The shutters you choose to enhance the windows in your rooms are very different from the ones you see on the outside of houses. Why? Their purposes are different. Exterior shutters protect your windows against the elements. Interior shutters add class and style while providing adjustable light and privacy.
Interior shutters are designed to be moveable. They are hinged to open and close at your whim, depending on what light you want in the room. The slats or louvers can also move up and down. That is why designers call them semi-opaque. It simply means they block out most of the light, but a little will always shine through.
Like Venetian blinds, shutters allow you to adjust the direction of the light that streams in as well as the amount. Most interior types, like blinds can be flipped up or down or a variety of angles in between. But not all interior styles do this. So, make sure you choose the right ones for your situation.
Some interior shutters have stationary louvers which are more decorative than functional. Many of the café style that split the window in half have this type of stationary look. You’ve seen the type. You can either buy just the lower panels, or have two to three levels ( know as tiers) of panels that accordion back depending on if you only want light and views coming in the top, middle or bottom. The café style can seem less formal and have a more cozy, cottage-like feel to them. They are great for bedrooms and bathrooms where you may want views but a lot of privacy as well. Often times, people use them in the bay windows of eat-in kitchen areas.
Older styles of interior shutters have fabric inserts. These were especially popular in the 1950’s and 1960’s. The advantage was that you could change the panels to match the décor of the room. They used less fabric than draperies and still provided a classic, clean look to the room by accenting the window’s architecture instead of covering it up. Fabric paneled shutters were often used in breakfast nooks and children’s rooms. They are harder to find now, but for the semi-handyperson, they are not hard to make.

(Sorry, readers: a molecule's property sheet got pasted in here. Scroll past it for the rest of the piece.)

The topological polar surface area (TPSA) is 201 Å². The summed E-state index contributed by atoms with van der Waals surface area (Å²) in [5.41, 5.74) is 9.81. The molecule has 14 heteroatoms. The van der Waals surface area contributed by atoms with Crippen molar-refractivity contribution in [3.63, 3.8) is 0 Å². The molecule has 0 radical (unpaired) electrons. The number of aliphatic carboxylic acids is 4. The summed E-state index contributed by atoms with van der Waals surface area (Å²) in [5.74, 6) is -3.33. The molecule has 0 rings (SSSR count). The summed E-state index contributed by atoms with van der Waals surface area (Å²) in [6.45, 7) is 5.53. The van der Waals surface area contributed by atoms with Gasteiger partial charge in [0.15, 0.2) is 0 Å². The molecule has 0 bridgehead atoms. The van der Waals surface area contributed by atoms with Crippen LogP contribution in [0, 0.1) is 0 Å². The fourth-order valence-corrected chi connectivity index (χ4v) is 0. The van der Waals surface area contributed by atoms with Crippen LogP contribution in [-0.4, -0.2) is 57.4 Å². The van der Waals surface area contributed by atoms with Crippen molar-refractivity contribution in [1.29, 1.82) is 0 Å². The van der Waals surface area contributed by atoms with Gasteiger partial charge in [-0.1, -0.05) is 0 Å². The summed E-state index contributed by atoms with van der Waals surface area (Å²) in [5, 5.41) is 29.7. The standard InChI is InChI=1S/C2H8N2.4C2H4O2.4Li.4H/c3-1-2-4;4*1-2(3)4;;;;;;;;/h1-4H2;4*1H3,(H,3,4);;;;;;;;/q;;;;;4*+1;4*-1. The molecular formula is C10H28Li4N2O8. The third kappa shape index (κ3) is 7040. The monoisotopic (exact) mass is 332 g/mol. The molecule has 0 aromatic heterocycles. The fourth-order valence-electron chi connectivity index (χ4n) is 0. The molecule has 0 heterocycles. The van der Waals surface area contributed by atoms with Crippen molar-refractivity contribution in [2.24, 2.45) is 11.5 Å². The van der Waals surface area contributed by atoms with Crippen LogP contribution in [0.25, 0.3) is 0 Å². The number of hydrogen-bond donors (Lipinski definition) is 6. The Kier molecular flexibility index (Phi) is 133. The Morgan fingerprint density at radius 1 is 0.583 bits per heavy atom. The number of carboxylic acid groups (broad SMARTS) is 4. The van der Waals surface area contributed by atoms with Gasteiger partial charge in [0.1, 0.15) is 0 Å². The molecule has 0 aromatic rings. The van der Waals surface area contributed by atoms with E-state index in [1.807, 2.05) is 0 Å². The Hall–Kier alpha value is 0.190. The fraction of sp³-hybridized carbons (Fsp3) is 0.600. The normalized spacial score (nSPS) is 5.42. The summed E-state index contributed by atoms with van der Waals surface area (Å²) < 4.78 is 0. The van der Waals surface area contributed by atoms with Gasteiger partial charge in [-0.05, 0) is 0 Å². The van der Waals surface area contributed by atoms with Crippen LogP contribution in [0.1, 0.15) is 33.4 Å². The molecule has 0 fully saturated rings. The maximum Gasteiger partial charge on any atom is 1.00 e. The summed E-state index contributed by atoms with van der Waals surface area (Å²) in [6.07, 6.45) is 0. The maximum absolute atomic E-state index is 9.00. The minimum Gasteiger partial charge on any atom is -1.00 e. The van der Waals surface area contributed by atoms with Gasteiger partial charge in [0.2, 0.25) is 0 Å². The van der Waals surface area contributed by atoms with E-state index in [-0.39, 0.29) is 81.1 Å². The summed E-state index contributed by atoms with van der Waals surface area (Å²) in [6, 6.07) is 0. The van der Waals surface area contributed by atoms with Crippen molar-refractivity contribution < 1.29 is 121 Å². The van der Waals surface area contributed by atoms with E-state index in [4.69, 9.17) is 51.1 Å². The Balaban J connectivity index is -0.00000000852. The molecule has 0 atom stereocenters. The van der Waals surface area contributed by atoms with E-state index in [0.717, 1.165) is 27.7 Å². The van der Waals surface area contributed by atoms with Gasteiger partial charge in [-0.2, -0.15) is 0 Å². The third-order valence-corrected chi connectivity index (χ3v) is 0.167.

Interior shutters with moveable louvers also have tilt bars. Exterior shutters do not. Tilt bars are the rods in the center of the panels that allow the louvers to move up and down. Thus, you can control the amount of light you want, or the level of privacy you need and still keep the shutters themselves closed.
If you examine an interior shutter you will see that each panel has a tilt bar, a top and bottom rail that is stationary and side stiles that are also stationary. These form a “frame” around the louvers or slats. The panels attach together by hinges. While you may need custom ordered to fit your window space, many interior shutters come ready-made with side stiles that can be trimmed down.
There are generally two styles of interior shutters available nowadays. These are the traditional or colonial style that have narrow slats and the Plantation style that have larger slats. Interior shutters come in wood, faux wood like vinyl, or plastic. While a good majority of interior shutters, especially Plantation shutters, are painted a crisp, clean white, modern designers are not limiting themselves to that. Wooden ones can be painted or stained to match any interior decoration. Only your imagination is your limit.